sarahblack: (Appletini)
My day with Vera and Aarhus was absolutely lovely!

Aarhus )

Then it was off to Amsterdam by night train. I didn't have a sleeper cabin, just a seat, so I ended up not getting a lot of sleep. It was okay, though. Apparently I am still young enough to function without too much sleep.

Amsterdam was so much fun! I AM A CANAL. )

Today I caught a train from Amsterdam to Brussels and the Eurostar across the channel to London from there. My friend Tommi met me at the station and took me to the cozy apartment that he shares with his girlfriend Holly. We started by having juice on the roof of his apartment building and enjoying the view of downtown London, went on to have Italian food and ice cream for dessert, and ended the evening with cocktails at some fancy pub. It was absolutely spiffy!

Tomorrow I plan to sleep in since I have stayed up way too late to write this update. (Anything for my adoring public!)

Off to bed now.
sarahblack: (Johnny Depp <3)
Right now I am relaxing after a lovely day at the Berlin Zoo. Before I tell you more about that I want to briefly describe my stay in Krakow.

Krakow )

I went to Berlin early the next day, and was met at the station by a lovely German guy by the name of Veit. He drove me to his apartment (which he shares with a flatmate, an equally lovely girl called Anka) in a very interesting car. It was one of the car-sharing cars of Berlin. They have this program where you can rent a car for however long you need it at the drop of a hat. You have a microchip in your driver's license which activates the car, and when you need to find the nearest car-sharing vehicle... There's an app for that! The people behind the program take care of cleaning the cars and filling them with gas. Amazing!

Anyway, Veit's couch is very comfortable, there is wifi (and a laptop I'm allowed to use) and he took me to the rooftop of his apartment building for pizza and beer on my first evening here. In other words - Excellent host!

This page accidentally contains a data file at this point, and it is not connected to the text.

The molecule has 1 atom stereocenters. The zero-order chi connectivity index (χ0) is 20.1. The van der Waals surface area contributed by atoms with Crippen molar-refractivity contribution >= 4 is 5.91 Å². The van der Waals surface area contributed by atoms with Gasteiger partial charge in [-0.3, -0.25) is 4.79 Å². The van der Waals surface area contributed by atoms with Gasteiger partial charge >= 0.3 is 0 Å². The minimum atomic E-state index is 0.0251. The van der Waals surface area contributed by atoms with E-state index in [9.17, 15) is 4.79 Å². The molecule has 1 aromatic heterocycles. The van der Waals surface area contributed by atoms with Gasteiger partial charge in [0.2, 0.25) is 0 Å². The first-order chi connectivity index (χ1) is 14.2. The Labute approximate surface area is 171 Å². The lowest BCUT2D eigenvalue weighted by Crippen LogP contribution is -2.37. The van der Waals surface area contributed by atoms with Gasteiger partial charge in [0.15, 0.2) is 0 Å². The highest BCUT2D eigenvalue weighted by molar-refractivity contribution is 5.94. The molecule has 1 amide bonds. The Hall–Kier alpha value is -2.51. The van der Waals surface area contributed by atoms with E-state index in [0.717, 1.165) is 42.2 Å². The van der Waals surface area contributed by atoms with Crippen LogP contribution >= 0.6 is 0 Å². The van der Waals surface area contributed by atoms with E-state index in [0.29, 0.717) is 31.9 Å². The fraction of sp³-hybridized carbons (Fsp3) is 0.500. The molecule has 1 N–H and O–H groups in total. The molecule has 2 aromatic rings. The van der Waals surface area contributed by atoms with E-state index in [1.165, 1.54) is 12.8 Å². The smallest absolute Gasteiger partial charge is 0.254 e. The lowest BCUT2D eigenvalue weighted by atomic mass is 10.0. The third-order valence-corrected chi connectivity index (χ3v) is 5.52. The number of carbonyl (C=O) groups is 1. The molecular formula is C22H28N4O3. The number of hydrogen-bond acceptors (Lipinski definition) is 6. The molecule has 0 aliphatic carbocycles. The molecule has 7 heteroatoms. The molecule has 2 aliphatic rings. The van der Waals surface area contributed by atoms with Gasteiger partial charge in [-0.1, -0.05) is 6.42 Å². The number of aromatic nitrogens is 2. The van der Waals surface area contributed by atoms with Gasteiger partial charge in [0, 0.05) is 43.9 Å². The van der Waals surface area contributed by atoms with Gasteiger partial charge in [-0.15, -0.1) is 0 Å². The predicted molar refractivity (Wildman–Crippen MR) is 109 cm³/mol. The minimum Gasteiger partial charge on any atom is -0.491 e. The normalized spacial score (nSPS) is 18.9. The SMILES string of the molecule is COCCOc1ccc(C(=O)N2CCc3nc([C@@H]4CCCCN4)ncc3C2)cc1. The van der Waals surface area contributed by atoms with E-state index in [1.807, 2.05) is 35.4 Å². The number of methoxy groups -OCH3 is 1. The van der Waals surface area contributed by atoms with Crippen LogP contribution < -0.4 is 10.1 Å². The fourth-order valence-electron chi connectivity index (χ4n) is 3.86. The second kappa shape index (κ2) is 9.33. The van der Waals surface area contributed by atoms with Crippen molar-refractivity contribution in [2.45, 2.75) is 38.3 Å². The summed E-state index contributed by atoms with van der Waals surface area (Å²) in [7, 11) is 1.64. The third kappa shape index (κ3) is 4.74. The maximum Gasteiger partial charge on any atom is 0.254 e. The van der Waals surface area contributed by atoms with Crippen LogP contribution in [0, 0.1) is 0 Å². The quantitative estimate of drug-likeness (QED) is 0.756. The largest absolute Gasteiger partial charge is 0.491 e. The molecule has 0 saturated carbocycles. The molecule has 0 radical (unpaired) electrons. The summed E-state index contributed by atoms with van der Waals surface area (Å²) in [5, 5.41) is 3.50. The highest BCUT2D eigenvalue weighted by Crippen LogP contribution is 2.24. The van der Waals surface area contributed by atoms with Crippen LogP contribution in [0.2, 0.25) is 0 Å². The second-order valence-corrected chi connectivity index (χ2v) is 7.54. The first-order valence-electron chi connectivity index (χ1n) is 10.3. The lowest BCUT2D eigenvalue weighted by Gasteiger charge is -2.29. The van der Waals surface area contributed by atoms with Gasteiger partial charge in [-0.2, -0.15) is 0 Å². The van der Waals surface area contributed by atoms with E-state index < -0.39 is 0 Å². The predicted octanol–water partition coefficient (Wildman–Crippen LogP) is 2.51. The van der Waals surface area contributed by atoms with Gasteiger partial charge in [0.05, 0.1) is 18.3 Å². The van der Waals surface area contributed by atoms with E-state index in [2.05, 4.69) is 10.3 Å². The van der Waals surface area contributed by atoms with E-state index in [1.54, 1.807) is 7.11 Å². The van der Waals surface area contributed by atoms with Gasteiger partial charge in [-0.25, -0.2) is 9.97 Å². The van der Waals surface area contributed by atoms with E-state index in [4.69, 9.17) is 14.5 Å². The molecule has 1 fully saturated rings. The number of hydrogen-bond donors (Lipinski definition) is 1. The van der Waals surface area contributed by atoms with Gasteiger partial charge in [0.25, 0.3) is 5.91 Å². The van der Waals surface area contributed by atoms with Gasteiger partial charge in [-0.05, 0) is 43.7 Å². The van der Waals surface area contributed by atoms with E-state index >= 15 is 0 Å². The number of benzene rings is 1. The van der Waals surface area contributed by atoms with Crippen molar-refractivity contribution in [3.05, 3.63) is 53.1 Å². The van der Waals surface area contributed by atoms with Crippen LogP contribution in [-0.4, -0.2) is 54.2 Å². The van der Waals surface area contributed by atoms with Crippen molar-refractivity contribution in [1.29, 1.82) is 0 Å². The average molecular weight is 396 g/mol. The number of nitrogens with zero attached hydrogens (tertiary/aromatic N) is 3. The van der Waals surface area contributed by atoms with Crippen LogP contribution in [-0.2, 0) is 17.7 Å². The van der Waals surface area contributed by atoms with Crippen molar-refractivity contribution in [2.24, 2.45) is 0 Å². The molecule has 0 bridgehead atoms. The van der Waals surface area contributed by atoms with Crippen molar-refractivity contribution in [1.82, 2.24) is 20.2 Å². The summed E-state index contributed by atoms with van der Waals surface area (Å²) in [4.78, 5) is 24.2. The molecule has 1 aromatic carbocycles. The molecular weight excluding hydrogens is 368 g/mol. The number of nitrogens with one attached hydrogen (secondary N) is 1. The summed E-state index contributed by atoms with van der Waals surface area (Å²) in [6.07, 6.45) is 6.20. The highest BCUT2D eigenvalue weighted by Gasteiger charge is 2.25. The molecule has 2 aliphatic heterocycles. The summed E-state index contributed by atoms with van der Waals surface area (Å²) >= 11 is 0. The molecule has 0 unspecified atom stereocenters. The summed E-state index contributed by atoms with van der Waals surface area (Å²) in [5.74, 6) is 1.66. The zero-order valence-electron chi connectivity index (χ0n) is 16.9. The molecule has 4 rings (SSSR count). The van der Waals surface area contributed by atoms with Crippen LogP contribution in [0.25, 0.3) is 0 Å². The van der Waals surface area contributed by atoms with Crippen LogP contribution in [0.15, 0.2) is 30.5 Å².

My first day in Berlin was full of typical tourist activities. I went to see the East Side Gallery, Alexanderplatz, the Berlin cathedral, the Reichstag building, Brandenburger Tor and the Victory Column. (Among other things.)


I spent the evening eating delicious sugary popcorn and drinking cherry coke while watching silly stuff with Veit.

Today I went to the Zoo, as I have already mentioned, and it was epic. I think I must have spent two hours just hanging out with the monkeys and the apes. There were so many! And I managed to catch the feeding time for the Orangutangs and the Gorillas! Also, I saw lions, tigers, leopards, wolves, polar bears, zebras, giraffes and elephants! It was just like a zoo ought to be.

I really loved the gorillas. ♥

Tomorrow I am off to Copenhagen, and currently I am off to take a shower!
sarahblack: (Princess and the Frog: Fabulous!)

I'm currently posting from my couch surfing host's computer. His name is Ivan and he has been taking wonderful care of me and Thorri.

The past two days have been quite the whirlwind! Yesterday we arrived in Paris - very early in the morning - and spent most of the time before lunch getting to our host and catching up on sleep. Then we went to see the Victory Arch and the beautiful shopping street Champs- Élysées. Thorri bought some clothes that were on sale, and I renewed some MAC supplies that I was running low on. For dinner Ivan cooked us some delicious risotto and we split a bottle of white wine. We ate outside in the nice weather and talked until it was very late.

Today I managed to wake Thorri up at around lunch, and we headed for the Louvre soon after. Before entering the museum we looked at the Paris Opera House and strolled down some of the nearby shopping streets. There were a lot of jewelry stores with sparkly things!

The Louvre was amazing, but exhausting. I didn't realise it was so huge! It was really nice to see all those beautiful and famous works of art. Aside from the Mona Lisa and Venus de Milo there were so many gorgeous pieces! I fell in love with a particularly beautiful painting of a martyr in a white dress, floating in some water with the figure of death hovering in the background. I think it's called 'A Young Martyr' and it's by Paul Delaroche.